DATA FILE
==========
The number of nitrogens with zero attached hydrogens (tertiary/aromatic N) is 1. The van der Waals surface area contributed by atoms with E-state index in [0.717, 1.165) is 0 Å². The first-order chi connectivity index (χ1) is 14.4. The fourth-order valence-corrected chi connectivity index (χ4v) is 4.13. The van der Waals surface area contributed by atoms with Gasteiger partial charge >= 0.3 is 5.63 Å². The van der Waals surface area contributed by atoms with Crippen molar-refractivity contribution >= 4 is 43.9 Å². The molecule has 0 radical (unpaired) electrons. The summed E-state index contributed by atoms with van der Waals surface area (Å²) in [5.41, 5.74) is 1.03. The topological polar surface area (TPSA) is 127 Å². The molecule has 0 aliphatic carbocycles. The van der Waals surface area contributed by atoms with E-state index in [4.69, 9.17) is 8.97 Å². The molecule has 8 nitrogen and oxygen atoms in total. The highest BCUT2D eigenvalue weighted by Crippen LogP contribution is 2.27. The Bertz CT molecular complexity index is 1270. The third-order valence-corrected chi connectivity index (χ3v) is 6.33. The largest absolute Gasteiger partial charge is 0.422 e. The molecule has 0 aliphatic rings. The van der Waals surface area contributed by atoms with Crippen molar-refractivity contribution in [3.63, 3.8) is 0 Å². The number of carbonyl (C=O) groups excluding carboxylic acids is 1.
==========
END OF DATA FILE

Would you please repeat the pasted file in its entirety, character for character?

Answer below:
The number of nitrogens with zero attached hydrogens (tertiary/aromatic N) is 1. The van der Waals surface area contributed by atoms with E-state index in [0.717, 1.165) is 0 Å². The first-order chi connectivity index (χ1) is 14.4. The fourth-order valence-corrected chi connectivity index (χ4v) is 4.13. The van der Waals surface area contributed by atoms with Gasteiger partial charge >= 0.3 is 5.63 Å². The van der Waals surface area contributed by atoms with Crippen molar-refractivity contribution >= 4 is 43.9 Å². The molecule has 0 radical (unpaired) electrons. The summed E-state index contributed by atoms with van der Waals surface area (Å²) in [5.41, 5.74) is 1.03. The topological polar surface area (TPSA) is 127 Å². The molecule has 0 aliphatic carbocycles. The van der Waals surface area contributed by atoms with E-state index in [4.69, 9.17) is 8.97 Å². The molecule has 8 nitrogen and oxygen atoms in total. The highest BCUT2D eigenvalue weighted by Crippen LogP contribution is 2.27. The Bertz CT molecular complexity index is 1270. The third-order valence-corrected chi connectivity index (χ3v) is 6.33. The largest absolute Gasteiger partial charge is 0.422 e. The molecule has 0 aliphatic rings. The van der Waals surface area contributed by atoms with Crippen molar-refractivity contribution in [3.63, 3.8) is 0 Å². The number of carbonyl (C=O) groups excluding carboxylic acids is 1.